Regardless of their design, cemeteries have complex attraction power. “Attraction incites tourists to go to a place” (Michalkó 2012, p. 93). Puczkó & Rátz (2003) argue that modern tourists have become more seasoned travellers with more sophisticated needs and expectations, therefore, niche products might be more appealing to them than to their parents. Seaton (2002), Meyer & Peters (2001) also acknowledge „Dark Resting Places” as urban regeneration tools. Furthermore, cemetery tourism will also profit from the ageing of modern societies where an ever growing number of seniors continue to travel, and mature age tourists are keen to enjoy cultural offerings with a natural slant such as cemeteries. Accessibility in a physical and abstract sense is also important in urban tourism because city breakers are usually time-poor. Most urban cemeteries are centrally-located, and visitation does not require complicated preparation and planning. It is easy to make sense of the place, because death is a common experience for mankind, therefore, they are universal places where people move around with ease. At the same time, in contrast to global, transnational urban spaces surrounding them, city cemeteries are imprints of the given national culture. Their “glocal” (global + local) nature, this idiosyncratic mix of the familiar and the unknown makes cemeteries compelling “must see” places.
Different Names of Graveyard Tourism
Graveyard tourism can also be known as” Cemetery Tourism” or “Tombstone Tourism” as well. ‘Graveyard' is the older of the two terms, and it is mostly used to refer to a burial ground which adjoins a church. In the old days, people were buried close to the church; the nobles and the rich, in fact, were sometimes buried in crypts beneath the church. With the increase in population, the old graveyards became full and new burial sites, called ‘cemeteries', came up a little away from the town/city. The word ‘cemetery' comes from the Greek ‘koimeterion' meaning ‘dormitory, resting place'. It was seen as a person's final resting place; unlike a graveyard, a cemetery does not adjoin a church. People are buried in graveyards; in a cemetery, but there are many other names to this unusual type of tourism namely:
Graveyard Tourism And British Lineage In India
cemeteries do not figure in the must-do list of backpackers but the tombs are catching up, with new-found interest in cemetery tourism, headstones are making heads turn. Given India’s colonial past, a string of states are now trying to cash in on the days of the Raj and more in their very own burial grounds of the yore.
In 2007, the 150th year of India’s 1857 mutiny, a makeover of sorts was at work in the state of Uttar Pradesh. The state tourism department conducted a survey of cemeteries from Lucknow, Jhansi, Allahabad, Gorakhpur, Bithoor, Kanpur and Meerut - erstwhile British bastions - and came up with a plan of action to help tourists trace genealogical and historical manna.
Today, on a twin-sharing basis, the department offers packages, including graveyards, at Rs 2,500 a pop. Over the last five years, there has been a 20% rise in visitors who throng cemeteries.
The tourism department of the hill state of Himachal Pradesh is ploughing a furrow with a little help from the British Association of Cemeteries of South Asia (Bacsa). Once the summer capital of Englishmen in India, state capital Shimla is a treasure trove with four cemeteries, while two lie in Dharmashala, and one each in McLeodganj, Dagshai, Dalhousie and Kasauli.
According to the Bacsa website, there are some 2 million Europeans buried on the Indian subcontinent alone. Cemetery tourism is becoming more popular in India. With more information online, people are finding they have ancestors buried in India and want to see their graves.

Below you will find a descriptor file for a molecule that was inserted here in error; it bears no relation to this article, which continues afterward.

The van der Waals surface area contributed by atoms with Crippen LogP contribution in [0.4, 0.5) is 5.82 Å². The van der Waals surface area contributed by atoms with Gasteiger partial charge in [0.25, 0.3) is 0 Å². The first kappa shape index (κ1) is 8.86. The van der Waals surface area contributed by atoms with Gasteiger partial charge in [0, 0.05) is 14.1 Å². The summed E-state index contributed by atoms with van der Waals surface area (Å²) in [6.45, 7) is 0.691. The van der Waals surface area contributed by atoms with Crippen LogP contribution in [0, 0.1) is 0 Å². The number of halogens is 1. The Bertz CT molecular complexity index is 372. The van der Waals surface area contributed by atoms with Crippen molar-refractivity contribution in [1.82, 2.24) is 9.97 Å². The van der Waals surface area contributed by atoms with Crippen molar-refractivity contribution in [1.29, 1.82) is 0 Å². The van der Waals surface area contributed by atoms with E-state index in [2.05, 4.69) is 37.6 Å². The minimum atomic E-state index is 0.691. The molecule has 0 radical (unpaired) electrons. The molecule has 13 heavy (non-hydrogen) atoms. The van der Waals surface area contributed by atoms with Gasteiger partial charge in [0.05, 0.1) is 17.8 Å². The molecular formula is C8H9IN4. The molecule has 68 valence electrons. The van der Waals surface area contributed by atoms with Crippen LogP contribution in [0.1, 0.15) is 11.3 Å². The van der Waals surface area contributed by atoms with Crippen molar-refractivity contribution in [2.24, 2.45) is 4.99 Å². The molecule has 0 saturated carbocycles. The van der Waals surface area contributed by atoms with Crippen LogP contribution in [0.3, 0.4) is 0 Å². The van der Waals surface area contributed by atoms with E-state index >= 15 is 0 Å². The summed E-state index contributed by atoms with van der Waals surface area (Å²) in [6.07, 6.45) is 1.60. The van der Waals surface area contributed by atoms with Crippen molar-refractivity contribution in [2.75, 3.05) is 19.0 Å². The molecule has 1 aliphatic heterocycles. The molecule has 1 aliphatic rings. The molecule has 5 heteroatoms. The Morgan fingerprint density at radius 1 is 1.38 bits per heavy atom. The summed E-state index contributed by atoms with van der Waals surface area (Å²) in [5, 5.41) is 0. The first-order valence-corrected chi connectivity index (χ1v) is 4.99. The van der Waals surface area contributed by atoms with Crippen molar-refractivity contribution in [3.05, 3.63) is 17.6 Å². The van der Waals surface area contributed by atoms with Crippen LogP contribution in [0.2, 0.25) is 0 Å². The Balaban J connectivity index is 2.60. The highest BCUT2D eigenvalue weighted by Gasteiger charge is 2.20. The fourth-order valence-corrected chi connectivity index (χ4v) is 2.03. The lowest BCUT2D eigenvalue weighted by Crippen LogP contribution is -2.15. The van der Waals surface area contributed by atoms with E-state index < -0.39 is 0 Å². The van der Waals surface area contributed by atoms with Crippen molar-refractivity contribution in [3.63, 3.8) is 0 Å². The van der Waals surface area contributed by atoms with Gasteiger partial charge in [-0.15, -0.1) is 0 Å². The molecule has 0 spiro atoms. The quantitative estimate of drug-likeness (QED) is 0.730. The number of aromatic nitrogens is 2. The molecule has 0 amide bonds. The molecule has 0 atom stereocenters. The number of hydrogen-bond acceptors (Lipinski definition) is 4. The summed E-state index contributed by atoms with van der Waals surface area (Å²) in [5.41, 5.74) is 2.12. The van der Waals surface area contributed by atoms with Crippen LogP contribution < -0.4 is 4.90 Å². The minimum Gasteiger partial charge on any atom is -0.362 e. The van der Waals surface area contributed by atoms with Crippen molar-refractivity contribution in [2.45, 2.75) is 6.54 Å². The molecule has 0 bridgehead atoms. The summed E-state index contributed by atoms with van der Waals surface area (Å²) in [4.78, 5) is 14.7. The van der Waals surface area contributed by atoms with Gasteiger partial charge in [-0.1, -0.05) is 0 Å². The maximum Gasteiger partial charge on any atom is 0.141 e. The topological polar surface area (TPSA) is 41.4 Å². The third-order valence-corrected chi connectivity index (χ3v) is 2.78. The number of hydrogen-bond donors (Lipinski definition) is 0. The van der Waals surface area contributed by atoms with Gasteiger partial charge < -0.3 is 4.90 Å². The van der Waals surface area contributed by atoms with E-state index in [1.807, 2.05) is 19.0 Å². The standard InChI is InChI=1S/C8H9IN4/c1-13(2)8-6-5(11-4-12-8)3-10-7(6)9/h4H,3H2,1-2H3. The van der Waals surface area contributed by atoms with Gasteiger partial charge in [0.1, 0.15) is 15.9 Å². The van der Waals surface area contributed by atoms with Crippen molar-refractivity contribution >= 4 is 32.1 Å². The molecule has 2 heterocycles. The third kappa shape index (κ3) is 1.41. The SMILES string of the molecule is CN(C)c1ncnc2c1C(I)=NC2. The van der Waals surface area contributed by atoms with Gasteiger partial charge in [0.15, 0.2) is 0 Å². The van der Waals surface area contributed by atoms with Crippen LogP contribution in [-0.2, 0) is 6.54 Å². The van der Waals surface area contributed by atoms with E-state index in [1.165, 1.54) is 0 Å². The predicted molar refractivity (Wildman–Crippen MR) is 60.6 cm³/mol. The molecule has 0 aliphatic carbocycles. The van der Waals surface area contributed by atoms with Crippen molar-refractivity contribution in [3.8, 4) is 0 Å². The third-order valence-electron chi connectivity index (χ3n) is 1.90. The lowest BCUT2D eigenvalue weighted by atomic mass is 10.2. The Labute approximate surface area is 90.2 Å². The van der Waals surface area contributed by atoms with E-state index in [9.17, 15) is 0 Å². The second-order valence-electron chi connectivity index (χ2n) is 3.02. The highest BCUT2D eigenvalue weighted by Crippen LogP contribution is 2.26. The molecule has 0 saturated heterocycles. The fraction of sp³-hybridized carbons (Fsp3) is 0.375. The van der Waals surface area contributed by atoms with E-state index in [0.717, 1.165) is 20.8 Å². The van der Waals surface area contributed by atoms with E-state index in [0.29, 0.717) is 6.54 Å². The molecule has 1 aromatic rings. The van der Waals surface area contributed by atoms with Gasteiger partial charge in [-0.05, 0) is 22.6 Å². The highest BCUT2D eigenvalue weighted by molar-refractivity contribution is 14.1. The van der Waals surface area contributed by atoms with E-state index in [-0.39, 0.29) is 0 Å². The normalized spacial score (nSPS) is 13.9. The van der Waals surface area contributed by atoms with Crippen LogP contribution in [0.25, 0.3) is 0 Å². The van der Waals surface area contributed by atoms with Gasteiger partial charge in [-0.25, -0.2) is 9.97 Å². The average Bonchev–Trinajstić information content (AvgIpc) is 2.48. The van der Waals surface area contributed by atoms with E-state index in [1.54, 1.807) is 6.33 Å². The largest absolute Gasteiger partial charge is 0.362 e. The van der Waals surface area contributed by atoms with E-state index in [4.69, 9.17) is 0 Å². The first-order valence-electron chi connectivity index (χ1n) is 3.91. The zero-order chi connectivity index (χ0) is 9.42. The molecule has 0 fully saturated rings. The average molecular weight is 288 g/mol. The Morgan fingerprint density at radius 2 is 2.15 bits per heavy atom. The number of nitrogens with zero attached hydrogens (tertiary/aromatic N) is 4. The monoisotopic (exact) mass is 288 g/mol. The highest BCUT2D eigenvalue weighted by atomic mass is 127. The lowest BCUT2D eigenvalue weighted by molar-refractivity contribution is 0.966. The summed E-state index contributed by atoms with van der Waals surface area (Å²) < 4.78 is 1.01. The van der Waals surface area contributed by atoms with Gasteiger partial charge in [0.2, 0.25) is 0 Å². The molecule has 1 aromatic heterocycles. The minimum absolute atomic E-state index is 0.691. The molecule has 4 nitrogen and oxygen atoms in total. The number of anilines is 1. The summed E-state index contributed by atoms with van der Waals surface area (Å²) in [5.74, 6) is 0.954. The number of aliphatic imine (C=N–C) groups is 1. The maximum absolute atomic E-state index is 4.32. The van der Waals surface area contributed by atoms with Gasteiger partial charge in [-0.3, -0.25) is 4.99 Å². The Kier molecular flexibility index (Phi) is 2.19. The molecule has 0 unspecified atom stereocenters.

Way south-east, Kolkata Municipal Corporation (KMC), too, has shown keenness on working with Bacsa to preserve its past and showcase its cemeteries. City-based IT firm Computax Consultants has been engaged by Bacsa to digitize records of over 100,000 burials across six cemeteries from Bhowanipore to Tollygunge. The history also have records of Portuguese cemetery at Bandel, the French burial ground at Chandannagore, the Danish cemetery at Serampore and the Dutch tombstones of Chinsurah, all within kissing distance of each other flanking the wide and winding silt-laden banks of the Hooghly river.
Graves Witnessing Everyday Death In India
Hundreds of graveyards containing the remains of soldiers, officials and adventurers who served in British India are on the verge of being lost forever. Lack of money, petty vandalism, organized theft and the encroachments of developers have all contributed to the parlous state of the British dead in India
Everything is shrinking in the time of recession, even the spaces for the dead. Graveyards in india is facing an acute short age of land. Thus, due to the shortage of burial lands,the burials taking place are of family members of those whose graves are already there, and even they are buried in layers on top of the existing graves.
The problem is believed to cut across the religious lines as many graveyards have been illegally occupied by the builders and housing societies.
Apart from the above mentioned situations, the facilities available at the burial grounds appears dead. Peeling walls, dirty bathrooms, seeping water, waterless taps, ground littered with construction debris, dried leaves and garbage all around the graveyards. The government does not interfere in the maintenance of the same.
Bengaluru crematoriums, burial grounds gasp for a new lease of life., The Times of India, Jan 18 2017, 
Tourism Potential at Nagpur
Nagpur is called as the winter capital of Maharashtra and the third largest city too. It is also proposed to be one of the smart cities of the country is also called the Tiger Capital. What makes the city really popular in India is its extensive production of oranges, which also earned Nagpur a title “Orange city” as well. Dotted with several historical and religious sites and a few modern day attractions, Nagpur makes a nice place to spend a holiday in Maharashtra.